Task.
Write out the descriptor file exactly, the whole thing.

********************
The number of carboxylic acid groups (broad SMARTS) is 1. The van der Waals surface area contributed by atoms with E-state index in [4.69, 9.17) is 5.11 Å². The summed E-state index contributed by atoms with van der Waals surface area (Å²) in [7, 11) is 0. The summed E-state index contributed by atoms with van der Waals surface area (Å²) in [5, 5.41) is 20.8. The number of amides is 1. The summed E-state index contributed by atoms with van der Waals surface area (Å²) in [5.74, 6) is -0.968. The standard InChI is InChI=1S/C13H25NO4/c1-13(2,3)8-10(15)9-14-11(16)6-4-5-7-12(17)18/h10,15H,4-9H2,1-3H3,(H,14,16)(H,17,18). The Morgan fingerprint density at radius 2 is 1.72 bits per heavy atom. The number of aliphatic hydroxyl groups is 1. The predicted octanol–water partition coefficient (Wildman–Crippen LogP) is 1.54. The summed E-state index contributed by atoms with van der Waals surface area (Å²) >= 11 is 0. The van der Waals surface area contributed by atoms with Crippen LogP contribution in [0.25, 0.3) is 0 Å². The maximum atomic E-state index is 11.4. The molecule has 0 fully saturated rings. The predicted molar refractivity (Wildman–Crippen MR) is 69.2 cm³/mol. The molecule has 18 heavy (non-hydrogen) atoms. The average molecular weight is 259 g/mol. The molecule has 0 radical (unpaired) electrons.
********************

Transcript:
The number of carboxylic acid groups (broad SMARTS) is 1. The van der Waals surface area contributed by atoms with E-state index in [4.69, 9.17) is 5.11 Å². The summed E-state index contributed by atoms with van der Waals surface area (Å²) in [7, 11) is 0. The summed E-state index contributed by atoms with van der Waals surface area (Å²) in [5, 5.41) is 20.8. The number of amides is 1. The summed E-state index contributed by atoms with van der Waals surface area (Å²) in [5.74, 6) is -0.968. The standard InChI is InChI=1S/C13H25NO4/c1-13(2,3)8-10(15)9-14-11(16)6-4-5-7-12(17)18/h10,15H,4-9H2,1-3H3,(H,14,16)(H,17,18). The Morgan fingerprint density at radius 2 is 1.72 bits per heavy atom. The number of aliphatic hydroxyl groups is 1. The predicted octanol–water partition coefficient (Wildman–Crippen LogP) is 1.54. The summed E-state index contributed by atoms with van der Waals surface area (Å²) >= 11 is 0. The van der Waals surface area contributed by atoms with Crippen LogP contribution in [0.25, 0.3) is 0 Å². The maximum atomic E-state index is 11.4. The molecule has 0 fully saturated rings. The predicted molar refractivity (Wildman–Crippen MR) is 69.2 cm³/mol. The molecule has 18 heavy (non-hydrogen) atoms. The average molecular weight is 259 g/mol. The molecule has 0 radical (unpaired) electrons.